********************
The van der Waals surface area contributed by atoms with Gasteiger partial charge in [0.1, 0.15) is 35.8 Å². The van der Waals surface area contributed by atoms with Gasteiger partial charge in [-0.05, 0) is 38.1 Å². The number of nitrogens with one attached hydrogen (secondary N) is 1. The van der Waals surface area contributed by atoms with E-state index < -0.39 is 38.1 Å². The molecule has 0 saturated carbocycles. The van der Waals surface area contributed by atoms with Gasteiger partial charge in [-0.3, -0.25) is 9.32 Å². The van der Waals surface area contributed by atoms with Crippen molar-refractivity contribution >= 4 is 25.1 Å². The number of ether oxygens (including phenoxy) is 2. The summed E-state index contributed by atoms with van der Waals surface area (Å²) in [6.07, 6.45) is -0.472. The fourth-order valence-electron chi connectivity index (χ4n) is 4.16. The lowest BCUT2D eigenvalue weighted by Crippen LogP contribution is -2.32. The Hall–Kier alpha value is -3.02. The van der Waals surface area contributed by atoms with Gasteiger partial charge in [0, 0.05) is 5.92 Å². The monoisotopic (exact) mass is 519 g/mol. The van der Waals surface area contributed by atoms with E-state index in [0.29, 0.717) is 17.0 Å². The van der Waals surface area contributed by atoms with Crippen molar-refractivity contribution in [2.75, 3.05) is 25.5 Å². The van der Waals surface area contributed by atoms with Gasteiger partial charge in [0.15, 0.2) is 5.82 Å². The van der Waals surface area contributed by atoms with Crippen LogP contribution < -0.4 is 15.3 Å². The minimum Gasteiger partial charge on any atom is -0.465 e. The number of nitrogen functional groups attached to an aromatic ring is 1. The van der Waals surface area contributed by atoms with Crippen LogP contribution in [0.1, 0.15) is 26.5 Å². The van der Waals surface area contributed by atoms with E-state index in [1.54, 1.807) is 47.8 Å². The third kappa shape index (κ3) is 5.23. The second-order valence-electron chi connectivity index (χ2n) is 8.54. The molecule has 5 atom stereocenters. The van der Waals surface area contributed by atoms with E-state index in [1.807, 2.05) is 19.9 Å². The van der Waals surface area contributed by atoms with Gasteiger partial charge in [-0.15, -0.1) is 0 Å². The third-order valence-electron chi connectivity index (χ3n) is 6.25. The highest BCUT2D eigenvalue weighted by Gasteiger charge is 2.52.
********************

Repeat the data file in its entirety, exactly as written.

The van der Waals surface area contributed by atoms with Gasteiger partial charge in [0.1, 0.15) is 35.8 Å². The van der Waals surface area contributed by atoms with Gasteiger partial charge in [-0.05, 0) is 38.1 Å². The number of nitrogens with one attached hydrogen (secondary N) is 1. The van der Waals surface area contributed by atoms with E-state index < -0.39 is 38.1 Å². The molecule has 0 saturated carbocycles. The van der Waals surface area contributed by atoms with Gasteiger partial charge in [-0.3, -0.25) is 9.32 Å². The van der Waals surface area contributed by atoms with Crippen molar-refractivity contribution >= 4 is 25.1 Å². The number of ether oxygens (including phenoxy) is 2. The summed E-state index contributed by atoms with van der Waals surface area (Å²) in [6.07, 6.45) is -0.472. The fourth-order valence-electron chi connectivity index (χ4n) is 4.16. The lowest BCUT2D eigenvalue weighted by Crippen LogP contribution is -2.32. The Hall–Kier alpha value is -3.02. The van der Waals surface area contributed by atoms with Gasteiger partial charge in [0, 0.05) is 5.92 Å². The monoisotopic (exact) mass is 519 g/mol. The van der Waals surface area contributed by atoms with E-state index in [0.29, 0.717) is 17.0 Å². The van der Waals surface area contributed by atoms with Crippen molar-refractivity contribution in [2.75, 3.05) is 25.5 Å². The van der Waals surface area contributed by atoms with Gasteiger partial charge in [0.15, 0.2) is 5.82 Å². The van der Waals surface area contributed by atoms with Crippen LogP contribution < -0.4 is 15.3 Å². The minimum Gasteiger partial charge on any atom is -0.465 e. The number of nitrogen functional groups attached to an aromatic ring is 1. The van der Waals surface area contributed by atoms with Crippen LogP contribution in [0.1, 0.15) is 26.5 Å². The van der Waals surface area contributed by atoms with E-state index in [1.54, 1.807) is 47.8 Å². The third kappa shape index (κ3) is 5.23. The second-order valence-electron chi connectivity index (χ2n) is 8.54. The molecule has 5 atom stereocenters. The van der Waals surface area contributed by atoms with E-state index in [1.807, 2.05) is 19.9 Å². The van der Waals surface area contributed by atoms with Gasteiger partial charge in [-0.15, -0.1) is 0 Å². The third-order valence-electron chi connectivity index (χ3n) is 6.25. The highest BCUT2D eigenvalue weighted by Gasteiger charge is 2.52.